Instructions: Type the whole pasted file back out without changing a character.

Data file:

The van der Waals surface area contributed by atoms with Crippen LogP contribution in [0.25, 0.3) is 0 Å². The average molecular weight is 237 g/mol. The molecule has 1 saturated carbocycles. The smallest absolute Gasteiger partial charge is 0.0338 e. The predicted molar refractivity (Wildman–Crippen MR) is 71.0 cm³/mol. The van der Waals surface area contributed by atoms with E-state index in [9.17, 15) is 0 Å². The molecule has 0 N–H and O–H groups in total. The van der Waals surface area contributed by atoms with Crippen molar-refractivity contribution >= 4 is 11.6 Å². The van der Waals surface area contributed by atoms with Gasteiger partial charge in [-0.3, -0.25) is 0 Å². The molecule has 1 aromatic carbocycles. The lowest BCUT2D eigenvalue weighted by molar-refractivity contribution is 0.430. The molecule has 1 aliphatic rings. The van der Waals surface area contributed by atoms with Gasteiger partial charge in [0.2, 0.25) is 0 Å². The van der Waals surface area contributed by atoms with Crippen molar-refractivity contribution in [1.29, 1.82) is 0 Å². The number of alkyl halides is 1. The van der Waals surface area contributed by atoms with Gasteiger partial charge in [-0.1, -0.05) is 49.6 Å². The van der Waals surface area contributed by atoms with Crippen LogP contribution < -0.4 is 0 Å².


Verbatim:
The van der Waals surface area contributed by atoms with Crippen LogP contribution in [0.25, 0.3) is 0 Å². The average molecular weight is 237 g/mol. The molecule has 1 saturated carbocycles. The smallest absolute Gasteiger partial charge is 0.0338 e. The predicted molar refractivity (Wildman–Crippen MR) is 71.0 cm³/mol. The van der Waals surface area contributed by atoms with E-state index in [9.17, 15) is 0 Å². The molecule has 0 N–H and O–H groups in total. The van der Waals surface area contributed by atoms with Crippen molar-refractivity contribution >= 4 is 11.6 Å². The van der Waals surface area contributed by atoms with Gasteiger partial charge in [-0.3, -0.25) is 0 Å². The molecule has 1 aromatic carbocycles. The lowest BCUT2D eigenvalue weighted by molar-refractivity contribution is 0.430. The molecule has 1 aliphatic rings. The van der Waals surface area contributed by atoms with Gasteiger partial charge in [0.2, 0.25) is 0 Å². The van der Waals surface area contributed by atoms with Crippen molar-refractivity contribution in [1.29, 1.82) is 0 Å². The number of alkyl halides is 1. The van der Waals surface area contributed by atoms with Gasteiger partial charge in [-0.1, -0.05) is 49.6 Å². The van der Waals surface area contributed by atoms with Crippen LogP contribution < -0.4 is 0 Å².